Some of the Asian coal industry’s biggest players powwowed in Bali this week, much to the dismay of activists looking to protect public health and defend the island’s natural environment.
Billed as the “coal industry’s largest event,” the 24th Coaltrans Asia has convened in Bali from May 6 to 8 at the convention center at the Westin Resort in Nusa Dua.
Environmentalists like Greenpeace Indonesia, as you can imagine, are not on board with the conference and the country’s appetite for such ‘dirty’ energy.
“The coal sector is actually one of the dirtiest energies with the highest carbon intensity,” Greenpeace Indonesia Climate and Energy campaigner, Hindun Mulaika told Tempo in Denpasar on Monday.
“Indonesia is actually throwing down the red carpet for industry players and (coal) investors, making it continue to grow and grow.”
Whereas countries in Europe, North America, and East Asia have pivoted away from coal, Indonesia is moving in the wrong direction, fears the activist.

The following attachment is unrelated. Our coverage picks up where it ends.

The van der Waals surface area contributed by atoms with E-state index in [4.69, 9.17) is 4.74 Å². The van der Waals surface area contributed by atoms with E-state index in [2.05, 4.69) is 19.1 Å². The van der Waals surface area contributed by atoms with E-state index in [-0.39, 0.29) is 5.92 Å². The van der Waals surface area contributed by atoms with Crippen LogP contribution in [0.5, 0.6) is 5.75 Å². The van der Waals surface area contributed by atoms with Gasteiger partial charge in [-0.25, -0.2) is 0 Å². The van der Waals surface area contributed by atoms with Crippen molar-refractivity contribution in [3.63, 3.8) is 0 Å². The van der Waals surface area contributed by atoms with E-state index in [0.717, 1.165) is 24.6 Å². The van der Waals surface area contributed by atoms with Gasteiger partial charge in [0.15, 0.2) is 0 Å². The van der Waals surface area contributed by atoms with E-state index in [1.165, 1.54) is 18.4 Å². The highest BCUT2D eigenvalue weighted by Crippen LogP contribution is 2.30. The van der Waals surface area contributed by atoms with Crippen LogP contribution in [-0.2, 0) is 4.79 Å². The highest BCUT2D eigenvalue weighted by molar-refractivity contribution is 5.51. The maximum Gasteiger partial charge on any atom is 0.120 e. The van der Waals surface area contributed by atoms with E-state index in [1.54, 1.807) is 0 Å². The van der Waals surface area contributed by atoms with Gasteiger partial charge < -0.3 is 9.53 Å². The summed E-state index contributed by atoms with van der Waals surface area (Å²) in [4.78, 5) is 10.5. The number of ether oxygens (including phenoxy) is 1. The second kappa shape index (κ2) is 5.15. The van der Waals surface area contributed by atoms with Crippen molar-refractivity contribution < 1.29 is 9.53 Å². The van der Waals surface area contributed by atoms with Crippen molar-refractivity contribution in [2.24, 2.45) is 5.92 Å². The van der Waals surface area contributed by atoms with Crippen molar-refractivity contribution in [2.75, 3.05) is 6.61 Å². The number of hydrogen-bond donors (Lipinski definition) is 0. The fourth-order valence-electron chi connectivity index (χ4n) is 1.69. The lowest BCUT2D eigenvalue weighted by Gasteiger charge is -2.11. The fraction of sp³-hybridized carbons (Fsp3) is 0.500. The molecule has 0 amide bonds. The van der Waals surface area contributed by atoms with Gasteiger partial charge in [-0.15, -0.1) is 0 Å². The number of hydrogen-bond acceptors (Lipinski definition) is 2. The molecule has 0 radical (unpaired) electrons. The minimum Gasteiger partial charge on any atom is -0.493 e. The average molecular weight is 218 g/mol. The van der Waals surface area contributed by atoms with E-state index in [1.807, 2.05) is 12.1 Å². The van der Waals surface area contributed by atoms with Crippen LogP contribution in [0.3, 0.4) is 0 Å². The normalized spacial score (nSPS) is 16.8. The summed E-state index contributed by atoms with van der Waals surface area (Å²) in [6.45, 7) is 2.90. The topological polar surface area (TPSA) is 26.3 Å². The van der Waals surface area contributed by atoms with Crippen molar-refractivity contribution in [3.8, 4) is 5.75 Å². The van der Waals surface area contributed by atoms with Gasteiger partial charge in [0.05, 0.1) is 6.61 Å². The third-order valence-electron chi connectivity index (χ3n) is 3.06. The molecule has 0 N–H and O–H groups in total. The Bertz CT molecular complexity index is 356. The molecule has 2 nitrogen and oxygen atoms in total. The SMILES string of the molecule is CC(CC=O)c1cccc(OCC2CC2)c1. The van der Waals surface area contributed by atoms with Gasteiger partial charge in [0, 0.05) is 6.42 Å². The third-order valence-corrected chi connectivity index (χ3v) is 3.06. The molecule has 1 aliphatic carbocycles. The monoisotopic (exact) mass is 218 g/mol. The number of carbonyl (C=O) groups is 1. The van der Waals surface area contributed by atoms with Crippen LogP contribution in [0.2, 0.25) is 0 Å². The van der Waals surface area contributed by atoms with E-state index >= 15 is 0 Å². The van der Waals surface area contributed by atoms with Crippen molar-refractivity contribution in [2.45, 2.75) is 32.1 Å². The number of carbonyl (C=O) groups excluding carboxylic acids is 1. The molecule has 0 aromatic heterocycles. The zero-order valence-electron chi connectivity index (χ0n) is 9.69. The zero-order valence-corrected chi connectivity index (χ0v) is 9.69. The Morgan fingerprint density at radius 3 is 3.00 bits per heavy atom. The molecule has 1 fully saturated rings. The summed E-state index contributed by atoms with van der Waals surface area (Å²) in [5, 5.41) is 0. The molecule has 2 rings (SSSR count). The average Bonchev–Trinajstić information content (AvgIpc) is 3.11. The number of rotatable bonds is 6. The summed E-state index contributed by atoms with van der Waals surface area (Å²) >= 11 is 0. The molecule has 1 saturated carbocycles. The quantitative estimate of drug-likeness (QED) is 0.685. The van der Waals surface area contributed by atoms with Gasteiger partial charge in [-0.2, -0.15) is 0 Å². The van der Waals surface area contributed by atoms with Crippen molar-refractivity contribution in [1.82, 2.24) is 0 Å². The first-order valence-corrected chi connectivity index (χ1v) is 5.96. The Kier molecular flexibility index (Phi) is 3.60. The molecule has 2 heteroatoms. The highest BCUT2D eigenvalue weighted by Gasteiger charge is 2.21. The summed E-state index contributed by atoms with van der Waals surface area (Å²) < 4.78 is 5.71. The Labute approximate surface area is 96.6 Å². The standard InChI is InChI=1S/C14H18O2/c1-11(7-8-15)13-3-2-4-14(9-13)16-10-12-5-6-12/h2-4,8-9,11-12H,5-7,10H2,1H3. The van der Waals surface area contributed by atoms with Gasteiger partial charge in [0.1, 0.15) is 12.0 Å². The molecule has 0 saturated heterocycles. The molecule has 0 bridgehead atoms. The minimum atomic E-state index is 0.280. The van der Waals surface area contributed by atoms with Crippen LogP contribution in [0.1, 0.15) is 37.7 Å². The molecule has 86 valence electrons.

The timing of the Coaltrans Conference comes after the World Health Organization described the widespread public health risks of exposure to pollutants, citing a study finding that 90 percent of the world’s population breathe in polluted air.
Meanwhile, studies from Greenpeace International and Harvard University have found coal-induced pollutants can be linked to lung cancer, stroke, and respiratory illnesses.
“The government should side with the community rather the coal industry and soon switch to renewable energy,” Hindun said.
The issue is a timely one in Bali, with the government looking to expand the coal-fired plant in Celukan Bawang, West Bali.